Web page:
Which research proposals get funded

Writing a Research Proposal: Getting Started

by Zuzana Fabusova

Applications Marketing Specialist | Quanser

As a young engineering professor, you have a great idea for research. But you need funding to start. And that often means writing a research proposal.

The Ph.D. gave you good training in presenting research ideas, planning the work, and reporting the outcomes. Now imagine your graduate school could award the degrees to only 30% of all candidates. That’s how competitive the engineering research proposals are, whether submitted to internal university bodies or external agencies.

Excellent engineering research proposal wins

Your research proposal will be competing against submissions from established researchers from renowned universities. All of them have great research ideas, so how do you make sure yours get the attention of the reviewers, and, ultimately, the funding? You have to write a research proposal that is excellent, if not outstanding. Here is why:

Which research proposals get funded

The National Science Foundation (NSF), the biggest U.S. agency funding engineering research, received more than 40,000 proposals every year. Only about 11,000 get funded. The numbers from the British Engineering Physical Sciences Research Council, the Natural Sciences and Engineering Research Council of Canada, the Australian Research Council, or any other major funding agency would most likely be very similar. ‘Very good’ and ‘good’ is simply not good enough with such a level of competition. But how to write an excellent engineering research proposal?

The first impression your research proposal makes matters!

The first thing your research proposal reviewer will see is the project summary or project abstract. It is critical it catches the reviewer’s attention. Is your research idea aligned with the goals of the funding program and the agency? (We talked about the importance of selecting the right funding program in our previous blog post.)

Your project summary should describe your research idea, what makes your planned research novel and innovative, and why it is essential to learn more about the subject you chose. Explain why the research should be conducted, its expected outcomes and impact. Show the reviewer you are capable of performing such research and delivering results.

And make the summary easy to read for the reviewer– use figures and diagrams to convey the key idea of your proposal, add white spaces and highlight captions.

In most cases, the funding agencies publish on their websites summaries and abstracts of the projects that were awarded funding. It is a good idea to write them in a language the general audience can understand. The main project description should give you enough space for more scientific and technical details.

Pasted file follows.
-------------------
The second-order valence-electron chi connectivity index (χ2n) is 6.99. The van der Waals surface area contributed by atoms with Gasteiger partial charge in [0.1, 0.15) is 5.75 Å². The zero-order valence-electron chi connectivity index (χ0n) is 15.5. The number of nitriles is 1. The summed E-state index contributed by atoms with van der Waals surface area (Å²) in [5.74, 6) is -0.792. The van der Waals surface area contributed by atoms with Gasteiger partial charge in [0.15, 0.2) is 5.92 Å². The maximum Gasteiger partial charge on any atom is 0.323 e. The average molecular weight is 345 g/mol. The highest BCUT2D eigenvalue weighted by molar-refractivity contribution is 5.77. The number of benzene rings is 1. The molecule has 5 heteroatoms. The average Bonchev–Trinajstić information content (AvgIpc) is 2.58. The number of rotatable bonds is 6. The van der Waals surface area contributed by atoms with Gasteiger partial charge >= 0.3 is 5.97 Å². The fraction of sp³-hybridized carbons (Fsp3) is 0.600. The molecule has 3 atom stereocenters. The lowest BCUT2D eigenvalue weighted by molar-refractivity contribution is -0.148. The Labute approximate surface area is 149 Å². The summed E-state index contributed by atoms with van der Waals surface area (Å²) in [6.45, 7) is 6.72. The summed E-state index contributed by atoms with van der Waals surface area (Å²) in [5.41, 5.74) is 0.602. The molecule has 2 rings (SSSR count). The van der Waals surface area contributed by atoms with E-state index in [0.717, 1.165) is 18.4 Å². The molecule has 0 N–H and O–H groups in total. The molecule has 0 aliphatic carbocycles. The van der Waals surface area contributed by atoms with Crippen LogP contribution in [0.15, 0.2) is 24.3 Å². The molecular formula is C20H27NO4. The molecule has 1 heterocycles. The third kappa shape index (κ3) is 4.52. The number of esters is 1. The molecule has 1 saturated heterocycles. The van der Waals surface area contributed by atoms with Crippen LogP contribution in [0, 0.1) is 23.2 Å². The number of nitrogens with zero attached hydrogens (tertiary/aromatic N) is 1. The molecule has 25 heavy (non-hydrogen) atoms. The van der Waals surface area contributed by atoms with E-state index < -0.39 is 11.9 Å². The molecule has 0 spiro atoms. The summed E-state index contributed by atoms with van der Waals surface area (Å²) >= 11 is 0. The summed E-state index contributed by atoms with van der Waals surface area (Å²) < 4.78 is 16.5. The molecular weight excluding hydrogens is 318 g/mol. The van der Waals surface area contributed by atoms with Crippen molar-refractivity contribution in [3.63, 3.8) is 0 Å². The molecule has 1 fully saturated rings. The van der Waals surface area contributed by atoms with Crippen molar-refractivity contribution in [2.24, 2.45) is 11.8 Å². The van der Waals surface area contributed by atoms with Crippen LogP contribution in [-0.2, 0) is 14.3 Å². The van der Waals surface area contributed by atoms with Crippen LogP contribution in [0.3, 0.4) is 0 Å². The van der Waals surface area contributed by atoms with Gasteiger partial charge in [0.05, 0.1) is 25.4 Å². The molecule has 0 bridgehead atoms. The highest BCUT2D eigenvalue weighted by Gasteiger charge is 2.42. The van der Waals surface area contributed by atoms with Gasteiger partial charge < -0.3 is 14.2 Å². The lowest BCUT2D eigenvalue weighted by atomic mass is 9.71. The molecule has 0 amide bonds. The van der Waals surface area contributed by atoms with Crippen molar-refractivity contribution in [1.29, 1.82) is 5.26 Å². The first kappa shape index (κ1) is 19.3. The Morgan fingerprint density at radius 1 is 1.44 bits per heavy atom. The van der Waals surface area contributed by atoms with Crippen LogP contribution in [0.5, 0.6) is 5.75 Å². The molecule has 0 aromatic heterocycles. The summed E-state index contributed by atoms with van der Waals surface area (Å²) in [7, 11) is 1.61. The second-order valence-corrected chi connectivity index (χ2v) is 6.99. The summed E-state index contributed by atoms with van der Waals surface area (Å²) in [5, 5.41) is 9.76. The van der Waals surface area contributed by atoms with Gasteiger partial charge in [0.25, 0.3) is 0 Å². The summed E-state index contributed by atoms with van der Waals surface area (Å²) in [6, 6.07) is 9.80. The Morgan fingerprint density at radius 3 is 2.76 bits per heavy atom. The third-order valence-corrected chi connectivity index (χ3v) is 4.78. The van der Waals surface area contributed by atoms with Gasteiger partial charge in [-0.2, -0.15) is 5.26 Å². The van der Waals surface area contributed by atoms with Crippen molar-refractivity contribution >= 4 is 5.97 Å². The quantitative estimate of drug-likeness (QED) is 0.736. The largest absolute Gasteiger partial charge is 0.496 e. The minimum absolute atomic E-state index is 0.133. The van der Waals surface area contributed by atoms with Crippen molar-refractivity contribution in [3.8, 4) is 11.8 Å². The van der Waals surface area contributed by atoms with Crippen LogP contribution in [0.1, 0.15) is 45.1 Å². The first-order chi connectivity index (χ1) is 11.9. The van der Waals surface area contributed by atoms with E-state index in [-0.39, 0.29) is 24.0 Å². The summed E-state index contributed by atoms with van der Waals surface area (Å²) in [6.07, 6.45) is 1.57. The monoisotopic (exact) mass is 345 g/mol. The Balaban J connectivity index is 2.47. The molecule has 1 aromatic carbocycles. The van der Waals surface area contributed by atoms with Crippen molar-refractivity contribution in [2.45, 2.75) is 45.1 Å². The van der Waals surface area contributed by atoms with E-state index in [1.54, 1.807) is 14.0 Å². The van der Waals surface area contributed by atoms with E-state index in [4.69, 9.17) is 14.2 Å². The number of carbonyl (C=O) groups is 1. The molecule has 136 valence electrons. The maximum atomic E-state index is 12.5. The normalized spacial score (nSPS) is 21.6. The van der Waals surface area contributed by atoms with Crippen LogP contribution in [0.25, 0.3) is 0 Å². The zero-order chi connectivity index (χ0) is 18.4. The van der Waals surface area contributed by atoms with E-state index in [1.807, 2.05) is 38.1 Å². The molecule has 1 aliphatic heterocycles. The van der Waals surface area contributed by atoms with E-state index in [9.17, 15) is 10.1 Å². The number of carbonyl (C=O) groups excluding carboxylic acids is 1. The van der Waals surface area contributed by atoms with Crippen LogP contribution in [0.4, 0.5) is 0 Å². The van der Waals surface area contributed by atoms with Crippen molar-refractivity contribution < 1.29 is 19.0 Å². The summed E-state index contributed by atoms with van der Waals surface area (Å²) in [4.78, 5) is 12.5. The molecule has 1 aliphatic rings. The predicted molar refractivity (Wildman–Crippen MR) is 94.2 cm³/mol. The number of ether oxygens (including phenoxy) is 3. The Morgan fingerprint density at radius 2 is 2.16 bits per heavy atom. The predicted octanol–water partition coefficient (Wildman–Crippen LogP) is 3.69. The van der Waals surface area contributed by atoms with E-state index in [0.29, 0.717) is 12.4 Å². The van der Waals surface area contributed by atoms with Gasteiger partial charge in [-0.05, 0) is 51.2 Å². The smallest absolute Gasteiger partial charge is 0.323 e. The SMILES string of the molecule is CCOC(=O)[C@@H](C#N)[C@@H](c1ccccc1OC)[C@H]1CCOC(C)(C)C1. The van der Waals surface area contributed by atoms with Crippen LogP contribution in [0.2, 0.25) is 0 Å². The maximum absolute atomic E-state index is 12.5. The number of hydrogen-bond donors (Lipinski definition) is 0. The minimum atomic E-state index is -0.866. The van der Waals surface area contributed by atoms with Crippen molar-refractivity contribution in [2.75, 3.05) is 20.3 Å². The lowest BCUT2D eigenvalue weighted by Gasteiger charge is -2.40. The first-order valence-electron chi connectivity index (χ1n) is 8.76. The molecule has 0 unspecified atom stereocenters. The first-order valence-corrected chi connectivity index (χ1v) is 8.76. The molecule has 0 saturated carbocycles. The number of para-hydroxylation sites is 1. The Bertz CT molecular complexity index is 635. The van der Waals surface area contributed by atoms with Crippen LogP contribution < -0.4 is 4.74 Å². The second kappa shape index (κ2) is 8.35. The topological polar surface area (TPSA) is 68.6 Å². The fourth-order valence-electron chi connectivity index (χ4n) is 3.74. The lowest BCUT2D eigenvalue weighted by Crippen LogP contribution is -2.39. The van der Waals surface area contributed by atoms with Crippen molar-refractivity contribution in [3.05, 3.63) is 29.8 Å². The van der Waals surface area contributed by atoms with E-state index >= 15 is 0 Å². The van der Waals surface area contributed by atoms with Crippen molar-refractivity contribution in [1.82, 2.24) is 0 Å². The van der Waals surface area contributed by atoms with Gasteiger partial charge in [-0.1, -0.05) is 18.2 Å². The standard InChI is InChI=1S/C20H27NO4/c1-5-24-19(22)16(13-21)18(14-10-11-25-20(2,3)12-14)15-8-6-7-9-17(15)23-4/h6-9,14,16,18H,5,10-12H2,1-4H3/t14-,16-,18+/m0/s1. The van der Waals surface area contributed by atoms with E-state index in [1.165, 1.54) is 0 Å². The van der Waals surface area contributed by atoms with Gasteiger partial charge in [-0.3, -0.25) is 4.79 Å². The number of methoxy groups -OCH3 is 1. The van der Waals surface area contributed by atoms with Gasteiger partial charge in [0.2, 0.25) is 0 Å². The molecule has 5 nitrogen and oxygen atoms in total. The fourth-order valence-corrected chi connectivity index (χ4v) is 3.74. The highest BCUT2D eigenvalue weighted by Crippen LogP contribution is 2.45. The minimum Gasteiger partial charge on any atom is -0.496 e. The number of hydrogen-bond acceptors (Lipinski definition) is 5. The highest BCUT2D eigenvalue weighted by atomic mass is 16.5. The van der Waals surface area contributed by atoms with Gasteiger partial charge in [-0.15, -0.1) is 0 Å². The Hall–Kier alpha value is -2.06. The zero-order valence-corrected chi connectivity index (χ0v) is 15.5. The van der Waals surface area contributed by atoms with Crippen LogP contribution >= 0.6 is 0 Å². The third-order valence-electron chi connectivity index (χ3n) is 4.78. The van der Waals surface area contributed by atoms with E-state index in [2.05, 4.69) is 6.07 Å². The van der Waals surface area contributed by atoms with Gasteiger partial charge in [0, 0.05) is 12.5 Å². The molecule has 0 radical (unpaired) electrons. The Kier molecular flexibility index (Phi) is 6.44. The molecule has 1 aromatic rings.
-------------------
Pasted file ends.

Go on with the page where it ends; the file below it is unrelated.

As we said previously, first impression matters. Excellent proposals do not underestimate grammar or neglect proof-reading. If you are sloppy in your writing, how should the reviewer be sure you won’t be equally sloppy in your research?

There are formal requirements for writing the research proposal!

No matter how good and captivating your project summary is, to make it to the next round, you still need to pass the formal criteria for the research proposal. Make sure you understand all the requirements! As long and boring as they may look, it’s not enough to skim through them.

Also, the requirements for different programs and funding agencies are different. Using your previous proposal as a template might be a good start, but make sure you adjust it for the new submission!

But let’s look at some of the most important formal criteria for proposals:

  • Deadline

Submission deadline is definitely something to pay attention to. The reviewers won’t read your proposal if it comes late by even 2 minutes. Try to submit your proposal 24 – 48 hours before the deadline. Leaving it to the last moment can put you at the mercy of technology, power outages, or slow internet connection, and that could mean a missed deadline.

  • Page limits

The length of the proposal is another important factor. If the page limit is 15 pages, your proposal shoudn’t be 20 pages long. Again, go through the proposal requirements carefully. Maybe the appendices are not included in the proposal page limit.

  • Page formatting

If you can’t squeeze your proposal into those 15 pages, cheating on formatting is not a way to go. With a smaller font size, reduced line spacing, or narrower margins, you would quickly make it into the ‘rejected’ pile (or folder).

  • Submitting files online

If you are submitting the proposal online, make sure you upload all the files and name them as required. Is the project summary or abstract supposed to be submitted separately? Should you include ‘project abstract’ in the file name?

Yes, you may think it’s the idea that should matter, not all these formalities. But remember, there are other proposals with equally great ideas, submitted on time, with proper length and formatting. All the requirements are there to simply ensure that the review process is fair, consistent, objective, and efficient.

Get more tips and help!

These are just a few tips to help you start with writing your research proposal. You can visit our website to see how our team can help you with your engineering research proposal. With multiple research projects awarded funding by external agencies, we have expertise and experience in preparing successful proposals.

Author Bio

Playing on the Quanser marketing team for 12 years, always chasing great customer stories to be shared with the community.